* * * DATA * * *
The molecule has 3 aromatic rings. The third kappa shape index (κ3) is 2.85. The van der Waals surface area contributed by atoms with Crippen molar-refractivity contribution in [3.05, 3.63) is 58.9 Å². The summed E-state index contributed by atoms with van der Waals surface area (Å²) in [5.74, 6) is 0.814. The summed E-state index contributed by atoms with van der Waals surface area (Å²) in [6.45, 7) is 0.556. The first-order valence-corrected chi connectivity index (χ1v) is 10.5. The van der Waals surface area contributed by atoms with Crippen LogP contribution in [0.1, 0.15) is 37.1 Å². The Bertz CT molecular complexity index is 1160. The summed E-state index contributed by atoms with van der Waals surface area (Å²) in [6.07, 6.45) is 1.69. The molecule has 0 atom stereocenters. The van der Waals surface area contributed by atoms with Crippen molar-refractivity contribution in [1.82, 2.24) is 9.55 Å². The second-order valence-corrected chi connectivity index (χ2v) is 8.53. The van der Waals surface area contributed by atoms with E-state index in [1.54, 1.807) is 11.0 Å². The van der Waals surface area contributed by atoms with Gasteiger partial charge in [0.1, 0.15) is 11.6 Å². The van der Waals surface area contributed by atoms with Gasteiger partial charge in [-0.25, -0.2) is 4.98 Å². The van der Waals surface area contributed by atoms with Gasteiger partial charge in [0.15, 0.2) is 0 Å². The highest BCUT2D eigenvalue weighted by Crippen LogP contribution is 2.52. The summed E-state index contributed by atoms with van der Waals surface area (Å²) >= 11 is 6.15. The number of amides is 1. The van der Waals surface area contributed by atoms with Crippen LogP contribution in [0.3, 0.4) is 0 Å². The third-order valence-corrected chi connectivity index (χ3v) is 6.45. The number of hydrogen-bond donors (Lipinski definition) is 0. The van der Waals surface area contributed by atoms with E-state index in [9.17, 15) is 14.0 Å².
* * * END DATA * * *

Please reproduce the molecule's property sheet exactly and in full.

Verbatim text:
The molecule has 3 aromatic rings. The third kappa shape index (κ3) is 2.85. The van der Waals surface area contributed by atoms with Crippen molar-refractivity contribution in [3.05, 3.63) is 58.9 Å². The summed E-state index contributed by atoms with van der Waals surface area (Å²) in [5.74, 6) is 0.814. The summed E-state index contributed by atoms with van der Waals surface area (Å²) in [6.45, 7) is 0.556. The first-order valence-corrected chi connectivity index (χ1v) is 10.5. The van der Waals surface area contributed by atoms with Crippen LogP contribution in [0.1, 0.15) is 37.1 Å². The Bertz CT molecular complexity index is 1160. The summed E-state index contributed by atoms with van der Waals surface area (Å²) in [6.07, 6.45) is 1.69. The molecule has 0 atom stereocenters. The van der Waals surface area contributed by atoms with Crippen molar-refractivity contribution in [1.82, 2.24) is 9.55 Å². The second-order valence-corrected chi connectivity index (χ2v) is 8.53. The van der Waals surface area contributed by atoms with E-state index in [1.54, 1.807) is 11.0 Å². The van der Waals surface area contributed by atoms with Gasteiger partial charge in [0.1, 0.15) is 11.6 Å². The van der Waals surface area contributed by atoms with Gasteiger partial charge in [-0.25, -0.2) is 4.98 Å². The van der Waals surface area contributed by atoms with Gasteiger partial charge in [0.15, 0.2) is 0 Å². The highest BCUT2D eigenvalue weighted by Crippen LogP contribution is 2.52. The summed E-state index contributed by atoms with van der Waals surface area (Å²) >= 11 is 6.15. The number of amides is 1. The van der Waals surface area contributed by atoms with Crippen LogP contribution in [0.3, 0.4) is 0 Å². The third-order valence-corrected chi connectivity index (χ3v) is 6.45. The number of hydrogen-bond donors (Lipinski definition) is 0. The van der Waals surface area contributed by atoms with E-state index in [9.17, 15) is 14.0 Å².